When we started this school bus Airbnb back in March, we had no idea what was in store for V and me.
We thought we would be able to wrap up the conversion in about three months. Back in that spring of 2017, we expected to finish the project in time to go on a tour of the country, attending the Burningman art festival in August, spending a few weeks on the road and finally bringing the bus to Huntington Beach where we would rent it out as an AirBnB while we left the country to visit Australia for a wedding and some surf.
If you’ve been following along on this journey via our YouTube channel, you’ll know our plans were laughably optimistic. Burningman came and went while we worked on the bus, then the weeks between the art festival and the Australia trip passed. V actually left me with the bus while she flew out in time to make her sister’s wedding. I was left alone to finish the bus.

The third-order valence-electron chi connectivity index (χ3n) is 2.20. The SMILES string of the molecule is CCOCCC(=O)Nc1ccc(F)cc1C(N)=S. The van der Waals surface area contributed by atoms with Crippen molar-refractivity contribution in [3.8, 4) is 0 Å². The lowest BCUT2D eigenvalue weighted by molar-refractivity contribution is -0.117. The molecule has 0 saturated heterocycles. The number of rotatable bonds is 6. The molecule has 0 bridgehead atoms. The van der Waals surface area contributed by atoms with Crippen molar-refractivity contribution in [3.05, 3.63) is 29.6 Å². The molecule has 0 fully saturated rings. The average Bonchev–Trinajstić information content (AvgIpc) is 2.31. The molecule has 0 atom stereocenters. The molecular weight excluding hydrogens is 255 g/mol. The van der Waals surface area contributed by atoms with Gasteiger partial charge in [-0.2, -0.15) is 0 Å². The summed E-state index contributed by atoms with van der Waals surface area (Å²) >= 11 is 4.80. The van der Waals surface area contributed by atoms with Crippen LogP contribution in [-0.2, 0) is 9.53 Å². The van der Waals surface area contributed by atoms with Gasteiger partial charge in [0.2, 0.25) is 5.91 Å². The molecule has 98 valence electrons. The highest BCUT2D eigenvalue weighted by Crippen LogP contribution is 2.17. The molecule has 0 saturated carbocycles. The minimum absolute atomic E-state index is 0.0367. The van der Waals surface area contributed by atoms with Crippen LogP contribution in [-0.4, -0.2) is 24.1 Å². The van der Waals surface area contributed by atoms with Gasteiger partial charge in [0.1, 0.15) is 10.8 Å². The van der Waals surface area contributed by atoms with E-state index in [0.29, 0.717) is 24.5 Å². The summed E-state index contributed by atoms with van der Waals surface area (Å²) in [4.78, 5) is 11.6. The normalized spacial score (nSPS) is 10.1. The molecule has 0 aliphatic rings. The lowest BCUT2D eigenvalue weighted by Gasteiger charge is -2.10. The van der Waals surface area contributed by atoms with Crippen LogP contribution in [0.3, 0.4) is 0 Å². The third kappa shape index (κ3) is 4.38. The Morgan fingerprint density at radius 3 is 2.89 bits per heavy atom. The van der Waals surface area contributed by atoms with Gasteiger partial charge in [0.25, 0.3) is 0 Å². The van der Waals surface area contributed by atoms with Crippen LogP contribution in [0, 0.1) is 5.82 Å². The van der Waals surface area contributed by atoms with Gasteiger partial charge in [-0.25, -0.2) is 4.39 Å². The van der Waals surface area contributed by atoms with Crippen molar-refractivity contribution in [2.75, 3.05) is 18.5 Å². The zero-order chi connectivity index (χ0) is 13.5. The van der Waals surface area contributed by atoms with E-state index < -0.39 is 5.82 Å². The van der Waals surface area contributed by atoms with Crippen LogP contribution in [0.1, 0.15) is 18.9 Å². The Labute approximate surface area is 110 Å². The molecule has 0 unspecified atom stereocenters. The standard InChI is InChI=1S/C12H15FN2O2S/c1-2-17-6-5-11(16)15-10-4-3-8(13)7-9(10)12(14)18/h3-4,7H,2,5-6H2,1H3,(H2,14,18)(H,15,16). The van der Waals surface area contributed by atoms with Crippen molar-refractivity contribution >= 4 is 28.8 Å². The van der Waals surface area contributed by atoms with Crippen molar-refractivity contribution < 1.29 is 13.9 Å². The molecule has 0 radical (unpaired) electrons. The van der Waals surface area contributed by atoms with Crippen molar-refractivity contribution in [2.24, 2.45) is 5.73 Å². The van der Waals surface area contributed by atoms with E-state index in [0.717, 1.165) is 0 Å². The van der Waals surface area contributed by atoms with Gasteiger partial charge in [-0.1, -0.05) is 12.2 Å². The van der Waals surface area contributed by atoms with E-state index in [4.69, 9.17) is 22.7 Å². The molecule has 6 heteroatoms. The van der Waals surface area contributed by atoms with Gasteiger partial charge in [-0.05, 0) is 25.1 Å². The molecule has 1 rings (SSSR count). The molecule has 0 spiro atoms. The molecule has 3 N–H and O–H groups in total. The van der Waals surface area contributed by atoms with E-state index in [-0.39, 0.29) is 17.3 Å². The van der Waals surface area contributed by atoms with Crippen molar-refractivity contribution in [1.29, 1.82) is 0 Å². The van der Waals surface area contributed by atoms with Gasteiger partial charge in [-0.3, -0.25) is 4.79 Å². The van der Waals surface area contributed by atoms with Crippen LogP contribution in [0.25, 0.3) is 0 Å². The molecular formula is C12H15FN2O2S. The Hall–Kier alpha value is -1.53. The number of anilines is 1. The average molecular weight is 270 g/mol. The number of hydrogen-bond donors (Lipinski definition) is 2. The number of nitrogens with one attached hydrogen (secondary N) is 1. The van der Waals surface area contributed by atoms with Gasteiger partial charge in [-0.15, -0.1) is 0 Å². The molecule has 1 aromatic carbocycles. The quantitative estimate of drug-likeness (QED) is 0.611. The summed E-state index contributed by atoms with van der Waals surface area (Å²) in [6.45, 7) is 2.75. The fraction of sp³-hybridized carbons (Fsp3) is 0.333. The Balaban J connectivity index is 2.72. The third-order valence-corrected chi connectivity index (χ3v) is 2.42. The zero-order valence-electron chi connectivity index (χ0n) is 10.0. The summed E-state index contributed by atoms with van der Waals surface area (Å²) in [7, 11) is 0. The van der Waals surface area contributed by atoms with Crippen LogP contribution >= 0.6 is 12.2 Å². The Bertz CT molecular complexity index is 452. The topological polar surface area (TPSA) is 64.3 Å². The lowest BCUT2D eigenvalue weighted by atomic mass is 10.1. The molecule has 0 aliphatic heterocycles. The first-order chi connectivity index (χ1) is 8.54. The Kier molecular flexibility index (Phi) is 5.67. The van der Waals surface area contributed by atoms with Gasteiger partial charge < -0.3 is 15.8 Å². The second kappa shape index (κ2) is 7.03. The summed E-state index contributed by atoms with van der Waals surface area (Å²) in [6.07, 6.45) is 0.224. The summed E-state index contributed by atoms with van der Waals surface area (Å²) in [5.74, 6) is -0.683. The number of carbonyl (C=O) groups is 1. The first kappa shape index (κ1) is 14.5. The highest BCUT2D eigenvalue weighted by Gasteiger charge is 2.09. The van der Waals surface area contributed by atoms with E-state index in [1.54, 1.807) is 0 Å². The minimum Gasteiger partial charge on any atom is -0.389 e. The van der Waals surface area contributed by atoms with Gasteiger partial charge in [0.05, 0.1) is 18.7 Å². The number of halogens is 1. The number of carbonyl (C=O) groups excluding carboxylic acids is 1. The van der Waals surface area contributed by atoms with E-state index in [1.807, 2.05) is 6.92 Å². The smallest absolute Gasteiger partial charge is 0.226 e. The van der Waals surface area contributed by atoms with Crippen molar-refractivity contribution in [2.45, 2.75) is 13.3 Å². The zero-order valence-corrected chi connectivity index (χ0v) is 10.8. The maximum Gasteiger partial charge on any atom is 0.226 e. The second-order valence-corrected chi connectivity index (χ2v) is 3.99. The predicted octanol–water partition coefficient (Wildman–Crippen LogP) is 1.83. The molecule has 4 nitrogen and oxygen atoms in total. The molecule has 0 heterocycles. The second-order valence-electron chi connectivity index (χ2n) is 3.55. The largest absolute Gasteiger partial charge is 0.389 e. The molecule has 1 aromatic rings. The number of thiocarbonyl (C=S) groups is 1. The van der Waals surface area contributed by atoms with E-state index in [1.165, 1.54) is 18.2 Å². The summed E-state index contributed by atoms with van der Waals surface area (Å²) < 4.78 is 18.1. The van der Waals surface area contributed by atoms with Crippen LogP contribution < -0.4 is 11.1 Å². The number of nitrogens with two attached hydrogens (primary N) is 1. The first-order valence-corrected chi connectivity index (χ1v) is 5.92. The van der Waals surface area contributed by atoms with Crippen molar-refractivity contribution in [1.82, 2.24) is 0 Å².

So I pushed on for another month or two. Finally, all the systems were in and the bus was ready to go. Again, I had problems with mechanical stuff. The fuel pump needed to be replaced and the bus needed to be registered legally. I wrapped those two projects up in Reno while I watched my parent’s house while they were out of the country.
That’s where this video comes into play.
Now the bus will become an AirBnB property in Southern California. That’s the goal.